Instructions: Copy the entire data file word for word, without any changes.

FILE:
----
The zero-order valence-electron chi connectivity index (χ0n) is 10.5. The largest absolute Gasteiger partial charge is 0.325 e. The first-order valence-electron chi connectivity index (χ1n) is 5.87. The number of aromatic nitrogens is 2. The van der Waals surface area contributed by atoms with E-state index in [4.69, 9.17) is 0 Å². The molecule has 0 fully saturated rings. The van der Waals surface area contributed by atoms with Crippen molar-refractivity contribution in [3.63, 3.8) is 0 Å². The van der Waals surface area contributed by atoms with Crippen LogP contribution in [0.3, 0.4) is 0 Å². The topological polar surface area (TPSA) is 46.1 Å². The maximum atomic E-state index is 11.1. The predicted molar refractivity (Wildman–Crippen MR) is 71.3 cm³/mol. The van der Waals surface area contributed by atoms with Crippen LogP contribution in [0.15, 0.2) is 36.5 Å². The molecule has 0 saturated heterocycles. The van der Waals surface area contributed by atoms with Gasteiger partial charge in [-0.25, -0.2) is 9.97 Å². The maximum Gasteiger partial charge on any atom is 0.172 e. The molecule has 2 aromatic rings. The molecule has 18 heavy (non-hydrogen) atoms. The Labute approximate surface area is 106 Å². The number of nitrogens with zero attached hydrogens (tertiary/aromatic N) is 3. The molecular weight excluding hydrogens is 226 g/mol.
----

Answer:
The zero-order valence-electron chi connectivity index (χ0n) is 10.5. The largest absolute Gasteiger partial charge is 0.325 e. The first-order valence-electron chi connectivity index (χ1n) is 5.87. The number of aromatic nitrogens is 2. The van der Waals surface area contributed by atoms with E-state index in [4.69, 9.17) is 0 Å². The molecule has 0 fully saturated rings. The van der Waals surface area contributed by atoms with Crippen molar-refractivity contribution in [3.63, 3.8) is 0 Å². The van der Waals surface area contributed by atoms with Crippen LogP contribution in [0.3, 0.4) is 0 Å². The topological polar surface area (TPSA) is 46.1 Å². The maximum atomic E-state index is 11.1. The predicted molar refractivity (Wildman–Crippen MR) is 71.3 cm³/mol. The van der Waals surface area contributed by atoms with Crippen LogP contribution in [0.15, 0.2) is 36.5 Å². The molecule has 0 saturated heterocycles. The van der Waals surface area contributed by atoms with Gasteiger partial charge in [-0.25, -0.2) is 9.97 Å². The maximum Gasteiger partial charge on any atom is 0.172 e. The molecule has 2 aromatic rings. The molecule has 18 heavy (non-hydrogen) atoms. The Labute approximate surface area is 106 Å². The number of nitrogens with zero attached hydrogens (tertiary/aromatic N) is 3. The molecular weight excluding hydrogens is 226 g/mol.